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The Stressful Reality: Ranking New Hampshire’s Most Stressed Places

Ranking of Most Stressed Places in New Hampshire

Stress is an inevitable part of life. We all face it at some point, and everyone has their way of coping with it.

However, some places experience more stress than others. A combination of factors can cause stress in different states, cities, and towns, including financial strain, health issues, and environmental challenges.

New Hampshire is one of the states in the United States that faces its fair share of stress factors. This article will focus on the ranking of the top ten most stressed places in New Hampshire, the root causes of stress, and the ranking criteria that measure stress in New Hampshire.

Stress Factors in New Hampshire

The three primary factors that cause stress in New Hampshire include high rents, long commutes, and health insurance costs. New Hampshire’s relatively small size means that its population is concentrated in a few select cities, making the cost of living more expensive in those areas.

In addition, many people who live in New Hampshire work outside of the state, which means that they face long commutes daily. This contributes to a stressful lifestyle, as long drives, sitting in traffic, and limited free time all add up to cause significant levels of stress.

Lastly, health insurance costs in New Hampshire can be quite high, which puts financial pressure on many families in the state. When people cannot afford adequate health coverage for themselves and their loved ones, the stress levels increase.

Ranking Criteria for Measuring Stress

The ranking of the most stressed places in New Hampshire is based on stress scores calculated using data from the American Community Survey. The stress scores help to determine the levels of stress experienced by residents in each city.

The stress scores take into account factors such as the cost of living, commuting times, and the percentage of the population without health insurance. Other factors that the stress scores measure include unemployment, education levels, and poverty rates.

Top Ten Most Stressed Places in New Hampshire

Based on the stress score rankings, the following are the top ten most stressed places in New Hampshire:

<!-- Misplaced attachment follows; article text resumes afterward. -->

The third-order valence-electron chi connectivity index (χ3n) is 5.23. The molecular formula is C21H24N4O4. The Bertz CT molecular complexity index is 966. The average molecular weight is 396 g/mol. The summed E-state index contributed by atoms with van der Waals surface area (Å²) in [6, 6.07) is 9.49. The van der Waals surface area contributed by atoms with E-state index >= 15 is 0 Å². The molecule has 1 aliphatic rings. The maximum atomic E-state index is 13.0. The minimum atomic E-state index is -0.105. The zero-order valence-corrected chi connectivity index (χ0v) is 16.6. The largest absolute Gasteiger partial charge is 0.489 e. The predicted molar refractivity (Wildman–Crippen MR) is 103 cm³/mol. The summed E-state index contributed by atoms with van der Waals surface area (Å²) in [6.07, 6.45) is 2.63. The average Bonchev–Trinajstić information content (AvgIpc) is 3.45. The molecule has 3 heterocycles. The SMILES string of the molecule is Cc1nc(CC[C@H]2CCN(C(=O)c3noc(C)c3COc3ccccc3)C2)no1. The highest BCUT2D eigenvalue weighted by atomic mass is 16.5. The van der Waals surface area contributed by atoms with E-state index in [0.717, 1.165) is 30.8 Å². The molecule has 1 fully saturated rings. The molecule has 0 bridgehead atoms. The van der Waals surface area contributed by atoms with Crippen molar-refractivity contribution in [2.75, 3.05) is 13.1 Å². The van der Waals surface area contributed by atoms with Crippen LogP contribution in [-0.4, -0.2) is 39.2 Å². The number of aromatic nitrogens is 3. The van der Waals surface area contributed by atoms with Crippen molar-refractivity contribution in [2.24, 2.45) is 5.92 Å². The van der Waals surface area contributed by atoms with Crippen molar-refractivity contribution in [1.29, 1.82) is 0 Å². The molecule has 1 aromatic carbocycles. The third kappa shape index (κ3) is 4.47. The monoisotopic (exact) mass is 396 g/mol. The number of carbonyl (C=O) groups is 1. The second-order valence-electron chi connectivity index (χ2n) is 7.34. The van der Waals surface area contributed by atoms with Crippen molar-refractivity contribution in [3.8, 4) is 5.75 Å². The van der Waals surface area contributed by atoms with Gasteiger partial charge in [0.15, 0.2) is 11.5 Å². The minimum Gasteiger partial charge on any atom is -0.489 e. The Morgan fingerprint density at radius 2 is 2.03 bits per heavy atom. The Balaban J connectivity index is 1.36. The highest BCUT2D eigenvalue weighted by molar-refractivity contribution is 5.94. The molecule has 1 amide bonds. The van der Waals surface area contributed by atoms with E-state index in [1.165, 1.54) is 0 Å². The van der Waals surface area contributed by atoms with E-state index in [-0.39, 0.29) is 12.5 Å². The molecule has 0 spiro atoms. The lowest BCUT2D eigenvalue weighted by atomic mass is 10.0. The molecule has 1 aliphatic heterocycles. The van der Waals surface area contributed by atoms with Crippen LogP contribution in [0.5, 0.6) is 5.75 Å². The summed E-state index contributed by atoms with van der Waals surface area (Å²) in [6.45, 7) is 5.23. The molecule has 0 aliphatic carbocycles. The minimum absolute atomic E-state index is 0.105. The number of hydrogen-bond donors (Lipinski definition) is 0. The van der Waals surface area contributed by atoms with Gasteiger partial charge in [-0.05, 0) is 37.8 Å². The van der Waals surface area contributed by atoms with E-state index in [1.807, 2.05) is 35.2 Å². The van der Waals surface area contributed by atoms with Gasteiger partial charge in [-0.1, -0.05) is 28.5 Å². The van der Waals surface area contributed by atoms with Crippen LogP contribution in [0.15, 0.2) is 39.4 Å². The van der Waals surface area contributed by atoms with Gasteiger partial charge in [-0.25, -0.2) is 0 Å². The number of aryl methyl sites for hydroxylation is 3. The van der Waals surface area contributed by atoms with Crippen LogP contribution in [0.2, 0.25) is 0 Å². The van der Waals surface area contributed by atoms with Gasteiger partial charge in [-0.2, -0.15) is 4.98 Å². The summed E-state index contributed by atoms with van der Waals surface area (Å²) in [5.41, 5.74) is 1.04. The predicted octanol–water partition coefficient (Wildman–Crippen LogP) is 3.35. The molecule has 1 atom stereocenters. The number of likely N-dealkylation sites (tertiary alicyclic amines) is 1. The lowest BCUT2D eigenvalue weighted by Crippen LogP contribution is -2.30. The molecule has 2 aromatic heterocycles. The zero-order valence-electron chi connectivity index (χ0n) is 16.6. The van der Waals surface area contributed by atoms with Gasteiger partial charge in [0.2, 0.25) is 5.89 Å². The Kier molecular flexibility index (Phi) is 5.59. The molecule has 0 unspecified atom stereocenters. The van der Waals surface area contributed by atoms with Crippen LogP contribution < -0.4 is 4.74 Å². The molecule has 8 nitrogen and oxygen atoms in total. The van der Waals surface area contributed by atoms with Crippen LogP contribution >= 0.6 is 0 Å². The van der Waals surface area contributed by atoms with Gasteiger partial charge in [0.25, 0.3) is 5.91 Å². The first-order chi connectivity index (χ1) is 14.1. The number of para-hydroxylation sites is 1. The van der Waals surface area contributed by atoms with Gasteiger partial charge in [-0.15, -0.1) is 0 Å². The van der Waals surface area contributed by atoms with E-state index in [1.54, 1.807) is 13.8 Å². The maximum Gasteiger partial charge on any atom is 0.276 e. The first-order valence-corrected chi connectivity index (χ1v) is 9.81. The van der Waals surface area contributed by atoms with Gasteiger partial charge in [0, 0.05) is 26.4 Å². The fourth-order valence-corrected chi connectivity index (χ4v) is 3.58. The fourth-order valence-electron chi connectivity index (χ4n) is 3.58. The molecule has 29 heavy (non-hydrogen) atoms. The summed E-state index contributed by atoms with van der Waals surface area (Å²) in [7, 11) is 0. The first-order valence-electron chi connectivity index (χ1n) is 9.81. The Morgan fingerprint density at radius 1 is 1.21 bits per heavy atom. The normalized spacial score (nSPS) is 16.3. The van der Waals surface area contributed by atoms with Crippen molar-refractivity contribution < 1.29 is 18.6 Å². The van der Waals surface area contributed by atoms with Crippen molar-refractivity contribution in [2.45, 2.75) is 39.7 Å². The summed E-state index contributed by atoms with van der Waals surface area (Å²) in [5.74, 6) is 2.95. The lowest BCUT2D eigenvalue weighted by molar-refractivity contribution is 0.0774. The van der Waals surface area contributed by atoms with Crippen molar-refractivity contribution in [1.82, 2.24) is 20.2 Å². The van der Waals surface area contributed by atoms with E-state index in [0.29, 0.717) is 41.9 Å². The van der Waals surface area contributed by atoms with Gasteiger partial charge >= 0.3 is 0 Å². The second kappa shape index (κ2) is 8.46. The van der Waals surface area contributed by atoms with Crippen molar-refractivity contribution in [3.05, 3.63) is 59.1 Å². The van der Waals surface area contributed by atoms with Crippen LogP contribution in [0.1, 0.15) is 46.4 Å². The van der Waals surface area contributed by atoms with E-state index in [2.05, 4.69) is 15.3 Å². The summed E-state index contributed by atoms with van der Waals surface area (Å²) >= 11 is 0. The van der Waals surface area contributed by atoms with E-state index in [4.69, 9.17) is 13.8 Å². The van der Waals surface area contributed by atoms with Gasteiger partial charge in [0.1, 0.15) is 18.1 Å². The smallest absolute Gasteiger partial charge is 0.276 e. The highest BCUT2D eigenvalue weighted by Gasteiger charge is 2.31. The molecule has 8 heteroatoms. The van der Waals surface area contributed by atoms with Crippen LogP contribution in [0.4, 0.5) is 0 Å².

1. Farmington

2.

Newmarket

3. Suncook

4.

Hillsborough

5. Manchester

6.

Milford

7. Derry

8.

Tilton Northfield

9. Franklin

10.

Belmont

Stressful Statistics for Each Top Ten Place

1. Farmington

With a population of over 6,800 people, Farmington is the most stressed place in New Hampshire.

The average monthly rent for a two-bedroom apartment in the city is $1435, and the average commute time is 36.3 minutes. Only 88.9% of Farmington’s population has health insurance.

2. Newmarket

Newmarket is a small town with a population of approximately 8,100 people.

The average monthly rent for a two-bedroom apartment in the town is $1647, and the average commute time is 27.7 minutes. Approximately 90.5% of Newmarket’s population has health insurance.

3. Suncook

With a population of 6,700 people, Suncook is another stressed place in New Hampshire.

The average monthly rent for a two-bedroom apartment in the city is $1585, and the average commute time is 28.0 minutes. Only 88.0% of Suncook’s population has health insurance.

4. Hillsborough

Hillsborough is a town with a population of approximately 6,000 people.

The average monthly rent for a two-bedroom apartment in the town is $1484, and the average commute time is 30.6 minutes. Approximately 85.2% of Hillsborough’s population has health insurance.

5. Manchester

With a population of over 110,200 people, Manchester is one of the largest cities in New Hampshire.

The average monthly rent for a two-bedroom apartment in the city is $1824, and the average commute time is 23.8 minutes. Approximately 89.8% of Manchester’s population has health insurance.

6. Milford

Milford is a town with a population of approximately 9,200 people.

The average monthly rent for a two-bedroom apartment in the town is $1632, and the average commute time is 31.6 minutes. Approximately 87.3% of Milford’s population has health insurance.

7. Derry

Derry is a town with a population of over 33,400 people.

The average monthly rent for a two-bedroom apartment in the town is $1677, and the average commute time is 33.7 minutes. Approximately 91.1% of Derry’s population has health insurance.

8. Tilton Northfield

With a population of approximately 5,400 people, Tilton Northfield is another stressed place in New Hampshire.

The average monthly rent for a two-bedroom apartment in the town is $1460, and the average commute time is 26.8 minutes. Only 81.8% of Tilton Northfield’s population has health insurance.

9. Franklin

Franklin is a small city with a population of over 8,400 people.